Sri Lanka: the cost-of-living crisis you haven’t heard about

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Much has been said about the current cost-of-living crisis in the UK, which is predicted to cause the greatest fall in living standards for decades. But 5,500 miles away on the island nation of Sri Lanka, a cost-of-living crisis has already struck hard.

Some 22 million inhabitants are currently facing the worst economic crisis in the country’s 74-year history. The consequences are dire—headline inflation has skyrocketed to 29.8%, meaning ordinary families are unable to afford basic goods. A chronic shortage of imported goods including food, medicine and fuel has resulted in long queues forming at the shops and pumps – in one week in March, four people died as they queued for petrol.

There are growing fears that the economic crisis will cascade into a health crisis, as the crumbling healthcare system struggles to supply the medicines and transport required for patient care. People are enduring daily power cuts, lasting up to 13 hours a day. A paper shortage resulted in the cancellation of school exams for millions. And the situation is still getting worse.

Worst economic crisis in the country’s 74-year history

The immediate cause of the crisis appears simple—Sri Lanka has run out of foreign reserves, and has just defaulted on its mounting debts. Latest government estimates suggest that the country has a mere $50 million in foreign reserves remaining, while the country failed to pay $78 billion in debt interest payments due in April. This is, of course, problematic for an island that heavily relies upon imports to serve the population, with the accumulation of foreign debt (around £40 billion) meaning Sri Lanka lacks the funds to cover both its debts and imports.

External events have not helped the country’s fortunes either. The Covid-19 pandemic resulted in the nationwide shutdown of the country’s borders, devastating the tourism industry that makes up a critical part of the country’s economy (tourists spent $5.6 billion in the country in 2018). The war in Ukraine has exacerbated the crisis, as the global spike in oil prices means it has become even more expensive for Sri Lanka to purchase fuel imports, which it needs to power its generators.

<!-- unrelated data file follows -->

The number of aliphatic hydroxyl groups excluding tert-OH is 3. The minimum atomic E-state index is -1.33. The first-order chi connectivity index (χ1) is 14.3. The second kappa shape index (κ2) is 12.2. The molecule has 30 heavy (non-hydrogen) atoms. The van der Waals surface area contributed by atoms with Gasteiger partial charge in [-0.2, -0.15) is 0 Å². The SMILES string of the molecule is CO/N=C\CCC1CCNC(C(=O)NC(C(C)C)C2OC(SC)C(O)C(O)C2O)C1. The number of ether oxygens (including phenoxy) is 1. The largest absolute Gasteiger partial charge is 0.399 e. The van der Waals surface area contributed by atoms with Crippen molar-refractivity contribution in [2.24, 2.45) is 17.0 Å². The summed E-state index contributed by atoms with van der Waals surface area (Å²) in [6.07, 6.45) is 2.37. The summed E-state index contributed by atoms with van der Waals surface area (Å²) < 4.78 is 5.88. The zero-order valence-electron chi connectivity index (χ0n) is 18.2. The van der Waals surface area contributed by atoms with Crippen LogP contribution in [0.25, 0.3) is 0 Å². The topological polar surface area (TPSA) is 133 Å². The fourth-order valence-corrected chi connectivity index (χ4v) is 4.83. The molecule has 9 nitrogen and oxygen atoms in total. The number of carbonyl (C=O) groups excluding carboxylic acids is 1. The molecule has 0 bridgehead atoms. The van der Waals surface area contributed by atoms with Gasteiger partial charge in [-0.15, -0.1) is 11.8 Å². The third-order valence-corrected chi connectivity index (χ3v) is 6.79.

But in actuality, the causes of this crisis have been unravelling for decades, as government mismanagement of the economy has created some of the conditions for today’s crisis. Current President Gotabaya Rajapaksa served as a defence minister for 10 years before assuming power in 2019. His brother, Mahindra, was appointed Prime Minister, having served as President himself until 2015. Apart from a brief hiatus from 2015 to 2019, the Rajapaksa family has been at the centre of the country’s fragile democracy in the past two decades, and hence have overseen many of the decisions leading to this crisis. While the Rajapaksa family have appealed to Sinhalese Buddhists who make up the majority of the country’s population, the family have been rocked by alleged corruption and infighting which act as a precursor to the economic decisions they have made.

For years, the government stimulated rapid economic growth through borrowing, foreign investment, and major tax cuts, including a 7% cut to VAT rates in 2019. In the short term, these policies have resulted in great prosperity for the developing nation and allowed them to recover from previous crises including natural disasters, civil wars and terrorist attacks, but this strategy had its side effects— foreign debt ballooned to $51 billion, with the payment of $7 billion in debts due for this year now suspended. The Sri Lankan currency has also inflated, while one government minister estimated that the cuts to VAT meant the country lost $1.4bn in revenue per year.